My late mother used to say, probably as a result of having four squabbling children, “Two wrongs don’t make a right.”
If someone hates us, we can choose to hate them back or to love them in return. The choice is ours to make as King’s words imply, but to those who would promote a “Christian” Britain there is no choice: to follow Jesus is to love in the face of hate. That this is a practical as well as ethical response is suggested in Gandhi’s words. Hatred for hatred can only result in all being consumed by hatred. There is no possible good end for such a course.
To choose love is, of course, no easy option; being Christian often isn’t (a glance at Methodism’s annual Covenant Service will show that we recognise this) but if we are to be disciples of Jesus then we have to be followers of the way of love and we cannot allow ourselves to become victims of hate, the hate of others or our own hate. Part of the problem of these groups and their use of social media is their constant use of negative images of those they oppose. There are never any positive pictures or stories of Muslims. For example, I trawled in vain for any mention of the good work done by Muslim groups in response to recent flooding. These were often neighbours helping neighbours regardless of religion, but sometimes they were groups of Muslims setting out to do good to strangers, even if some might have been supporters of these various anti-Muslim groups. In so doing they were doing what Paul requires of the Christian: “If your enemy is hungry, feed him; If he is thirsty, give him a drink; … Do not be overcome by evil, but overcome evil with good.” Romans 12:20-21 (Again, I am not suggesting that these Muslims saw people in need as enemies, but the point remains and it is a challenge to Christian communities.)
The constant reinforcement of the things that make one fearful and the invitation to others to join you in that fear is destructive of self and community. No wonder the Bible invites us, thus: “whatever is true, whatever is noble, whatever is right, whatever is pure, whatever is lovely, whatever is admirable–if anything is excellent or praiseworthy–think about such things.” Philippians 4:8 We do not have to be blind to the wrongdoing of others, any more than we should be blind to our own, but to constantly dwell on the negative blinds us to truth and renders us incapable of responding rationally to the facts before us.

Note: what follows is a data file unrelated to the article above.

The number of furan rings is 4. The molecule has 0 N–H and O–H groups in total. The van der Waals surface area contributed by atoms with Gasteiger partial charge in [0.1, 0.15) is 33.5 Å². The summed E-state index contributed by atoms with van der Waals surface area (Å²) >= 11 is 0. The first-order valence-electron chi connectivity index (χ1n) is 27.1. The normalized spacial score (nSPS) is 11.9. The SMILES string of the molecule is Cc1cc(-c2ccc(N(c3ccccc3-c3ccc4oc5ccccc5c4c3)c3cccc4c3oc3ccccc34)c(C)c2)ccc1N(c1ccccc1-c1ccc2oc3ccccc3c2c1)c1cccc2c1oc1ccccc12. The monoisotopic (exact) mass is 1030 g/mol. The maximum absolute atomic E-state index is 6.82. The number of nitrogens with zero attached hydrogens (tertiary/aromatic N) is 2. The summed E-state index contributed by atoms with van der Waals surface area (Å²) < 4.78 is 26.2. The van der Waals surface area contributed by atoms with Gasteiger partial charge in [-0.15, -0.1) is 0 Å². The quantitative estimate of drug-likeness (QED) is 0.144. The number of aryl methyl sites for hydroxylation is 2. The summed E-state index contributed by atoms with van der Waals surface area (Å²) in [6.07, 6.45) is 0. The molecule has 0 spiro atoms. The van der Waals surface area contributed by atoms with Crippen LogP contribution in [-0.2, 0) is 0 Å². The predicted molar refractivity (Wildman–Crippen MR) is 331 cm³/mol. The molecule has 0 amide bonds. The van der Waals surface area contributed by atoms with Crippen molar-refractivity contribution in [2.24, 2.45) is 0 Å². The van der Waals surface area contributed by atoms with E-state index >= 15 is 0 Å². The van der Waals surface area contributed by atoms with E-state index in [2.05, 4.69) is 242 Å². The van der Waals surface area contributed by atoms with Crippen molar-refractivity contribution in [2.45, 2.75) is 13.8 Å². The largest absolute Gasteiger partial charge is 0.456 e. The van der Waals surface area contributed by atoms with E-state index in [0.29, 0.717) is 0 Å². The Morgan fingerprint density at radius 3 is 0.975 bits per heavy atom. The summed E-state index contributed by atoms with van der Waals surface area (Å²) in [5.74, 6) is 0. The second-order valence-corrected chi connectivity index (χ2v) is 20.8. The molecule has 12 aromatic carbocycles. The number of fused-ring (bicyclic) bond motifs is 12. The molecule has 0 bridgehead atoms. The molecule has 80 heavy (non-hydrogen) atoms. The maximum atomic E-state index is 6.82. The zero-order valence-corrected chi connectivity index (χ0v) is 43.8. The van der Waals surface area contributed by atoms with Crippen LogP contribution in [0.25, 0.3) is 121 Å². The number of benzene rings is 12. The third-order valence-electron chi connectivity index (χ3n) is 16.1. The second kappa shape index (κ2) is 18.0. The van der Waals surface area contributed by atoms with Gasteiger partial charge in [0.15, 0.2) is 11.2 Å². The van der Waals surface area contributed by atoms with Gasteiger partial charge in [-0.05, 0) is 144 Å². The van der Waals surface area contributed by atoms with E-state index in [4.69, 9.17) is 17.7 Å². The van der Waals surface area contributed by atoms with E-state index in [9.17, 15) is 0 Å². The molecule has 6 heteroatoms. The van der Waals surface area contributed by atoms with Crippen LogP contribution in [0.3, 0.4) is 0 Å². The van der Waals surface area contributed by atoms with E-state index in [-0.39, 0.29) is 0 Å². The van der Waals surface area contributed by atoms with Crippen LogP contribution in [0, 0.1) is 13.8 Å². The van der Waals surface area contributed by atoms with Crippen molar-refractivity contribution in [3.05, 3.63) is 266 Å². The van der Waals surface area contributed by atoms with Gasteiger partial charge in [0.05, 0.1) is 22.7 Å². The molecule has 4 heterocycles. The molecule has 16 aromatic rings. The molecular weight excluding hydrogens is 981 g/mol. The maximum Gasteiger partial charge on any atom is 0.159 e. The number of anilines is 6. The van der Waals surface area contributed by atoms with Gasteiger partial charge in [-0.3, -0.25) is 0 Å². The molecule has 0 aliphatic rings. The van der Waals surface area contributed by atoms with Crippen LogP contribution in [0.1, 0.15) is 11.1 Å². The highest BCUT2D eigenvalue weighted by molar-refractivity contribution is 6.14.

I end with a longer quote one of the New Testament letters: “God is love. Whoever lives in love lives in God, and God in them. This is how love is made complete among us so that we will have confidence on the day of judgment: In this world we are like Jesus. There is no fear in love. But perfect love drives out fear, because fear has to do with punishment. The one who fears is not made perfect in love. We love because he first loved us. Whoever claims to love God yet hates a brother or sister is a liar. For whoever does not love their brother and sister, whom they have seen, cannot love God, whom they have not seen. And he has given us this command: Anyone who loves God must also love their brother and sister.” 1 John 4: 17-21
I invite all those who would see Britain a Christian country to join me and help me live the most Christ like life I can, in this world to be “like Jesus,” like the Jesus who made no distinction of race or religion but offered love to all.
And to those who follow another path, be it a faith informed path or not, I would paraphrase and extend (too far, I know, for some who share my faith) John Wesley’s invitation (based on 2 Kings 10:15) “If your heart is as my heart, take my hand.” If you see love not hate as the way to heal our world; join me.